Scientists at the Institute for Chemical Reaction Design and Discovery (ICReDD) in Hokkaido University have developed a method that has the potential to help recycle waste CO2 while also producing molecules useful for drug development.
In addition to the ever-more important demand for carbon-neutrality, chemists are increasingly interested in using carbon dioxide (CO2) in syntheses since it is abundant, inexpensive, relatively nontoxic, and renewable. However, the reactivity of CO2 is relatively low. To overcome this, the team led by Professor Tsuyoshi Mita utilized an electrochemical method in which an electron is added to either the CO2 molecule or to the other molecule in the solution, making it far easier for them to react with each other.
This work marks an especially large breakthrough, since CO2 is used to carry out a traditionally difficult type of transformation with unprecedented efficiency. When certain conditions are met, electrons can be shared between many atoms in a molecule by what is called an aromatic system. These systems are especially stable and difficult to break, but the new method developed at ICReDD is able to dearomatize, or break, these stable aromatic systems by adding CO2 to the molecule with the help of electricity. This process has the potential to both recycle CO2 while also producing high value-added dicarboxylic acids from simple starting materials, solving two problems at once.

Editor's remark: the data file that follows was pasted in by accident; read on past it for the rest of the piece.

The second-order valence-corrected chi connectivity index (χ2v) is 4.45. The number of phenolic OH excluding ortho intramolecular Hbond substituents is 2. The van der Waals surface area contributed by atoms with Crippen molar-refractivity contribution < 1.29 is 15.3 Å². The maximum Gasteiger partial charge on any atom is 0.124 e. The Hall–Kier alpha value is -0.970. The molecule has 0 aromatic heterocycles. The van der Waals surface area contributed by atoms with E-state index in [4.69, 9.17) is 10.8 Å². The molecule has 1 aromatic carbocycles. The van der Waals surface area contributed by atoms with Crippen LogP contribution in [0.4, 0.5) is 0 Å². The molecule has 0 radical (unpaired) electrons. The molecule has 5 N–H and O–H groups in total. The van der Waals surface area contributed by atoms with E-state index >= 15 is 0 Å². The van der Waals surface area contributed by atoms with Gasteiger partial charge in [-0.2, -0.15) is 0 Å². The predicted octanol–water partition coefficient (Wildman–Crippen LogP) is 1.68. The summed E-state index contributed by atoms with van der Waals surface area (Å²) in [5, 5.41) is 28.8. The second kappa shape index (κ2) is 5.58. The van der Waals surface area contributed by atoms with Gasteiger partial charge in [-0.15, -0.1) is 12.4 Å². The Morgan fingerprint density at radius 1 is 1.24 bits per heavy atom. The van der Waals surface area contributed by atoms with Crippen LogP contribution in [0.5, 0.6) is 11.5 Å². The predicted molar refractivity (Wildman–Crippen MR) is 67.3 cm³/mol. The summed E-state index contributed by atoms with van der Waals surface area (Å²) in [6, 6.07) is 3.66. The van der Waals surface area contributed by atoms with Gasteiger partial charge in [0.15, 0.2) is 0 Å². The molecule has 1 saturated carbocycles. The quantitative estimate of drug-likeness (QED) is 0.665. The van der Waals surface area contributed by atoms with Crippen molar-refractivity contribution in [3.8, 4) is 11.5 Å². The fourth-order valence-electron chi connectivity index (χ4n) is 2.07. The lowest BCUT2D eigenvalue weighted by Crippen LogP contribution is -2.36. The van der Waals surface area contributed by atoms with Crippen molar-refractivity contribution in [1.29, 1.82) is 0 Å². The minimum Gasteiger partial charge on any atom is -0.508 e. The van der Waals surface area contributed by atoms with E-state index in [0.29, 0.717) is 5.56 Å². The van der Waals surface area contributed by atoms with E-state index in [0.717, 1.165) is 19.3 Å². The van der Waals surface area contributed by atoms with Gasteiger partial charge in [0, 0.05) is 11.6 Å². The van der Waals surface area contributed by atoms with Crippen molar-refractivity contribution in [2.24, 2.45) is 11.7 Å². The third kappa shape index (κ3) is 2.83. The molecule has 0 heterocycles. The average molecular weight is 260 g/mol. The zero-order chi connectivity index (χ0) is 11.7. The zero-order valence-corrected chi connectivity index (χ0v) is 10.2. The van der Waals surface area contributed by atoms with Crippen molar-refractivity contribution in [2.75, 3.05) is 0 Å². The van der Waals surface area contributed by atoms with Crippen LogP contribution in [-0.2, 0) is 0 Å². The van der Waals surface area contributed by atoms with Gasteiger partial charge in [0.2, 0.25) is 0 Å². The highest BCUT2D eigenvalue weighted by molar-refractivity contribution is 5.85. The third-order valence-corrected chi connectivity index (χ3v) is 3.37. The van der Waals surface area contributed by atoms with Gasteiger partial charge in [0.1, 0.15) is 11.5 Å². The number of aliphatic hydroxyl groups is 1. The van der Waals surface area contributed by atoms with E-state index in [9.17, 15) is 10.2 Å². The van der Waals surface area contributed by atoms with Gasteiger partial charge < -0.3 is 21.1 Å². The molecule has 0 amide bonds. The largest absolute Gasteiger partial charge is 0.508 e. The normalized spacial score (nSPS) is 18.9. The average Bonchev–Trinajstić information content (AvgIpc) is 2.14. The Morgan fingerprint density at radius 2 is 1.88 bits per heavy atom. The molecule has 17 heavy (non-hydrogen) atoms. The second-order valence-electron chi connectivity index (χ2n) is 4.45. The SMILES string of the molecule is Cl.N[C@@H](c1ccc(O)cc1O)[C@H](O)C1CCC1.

Prior to the actual experiments, scientists from ICReDD screened various heteroaromatic compounds by calculating their reduction potentials, which is a measure of how a compound will react when subjected to an electric environment. The results enabled researchers to identify potentially reactive compounds and carry out targeted electrochemical experiments. They demonstrate that a wide variety of substrates that exhibit highly negative reduction potentials can very efficiently undergo this unprecedented dearomative addition of two CO2 molecules. The obtained dicarboxylic acids can be easily and cost-effectively modified into key intermediates for biologically active compounds, which could lead to more efficient and economical drug development. Researchers involved in the study attribute the rapid development of this new process to their strategy of first performing computational analyses that informed their experimental choices in the lab.
“I started to learn computational chemistry when I joined ICReDD. Within one year, I was able to utilize advanced calculation techniques, which was very useful for guiding my decisions in the lab,” said first author Dr. Yong You. “It took only eight months to complete the research and publish the paper, which is much faster than a conventional project involving experiments. Significant research time is saved because a computer can reliably predict the feasibility of the reactant structures and possible reaction pathways” commented Tsuyoshi Mita, who led this project.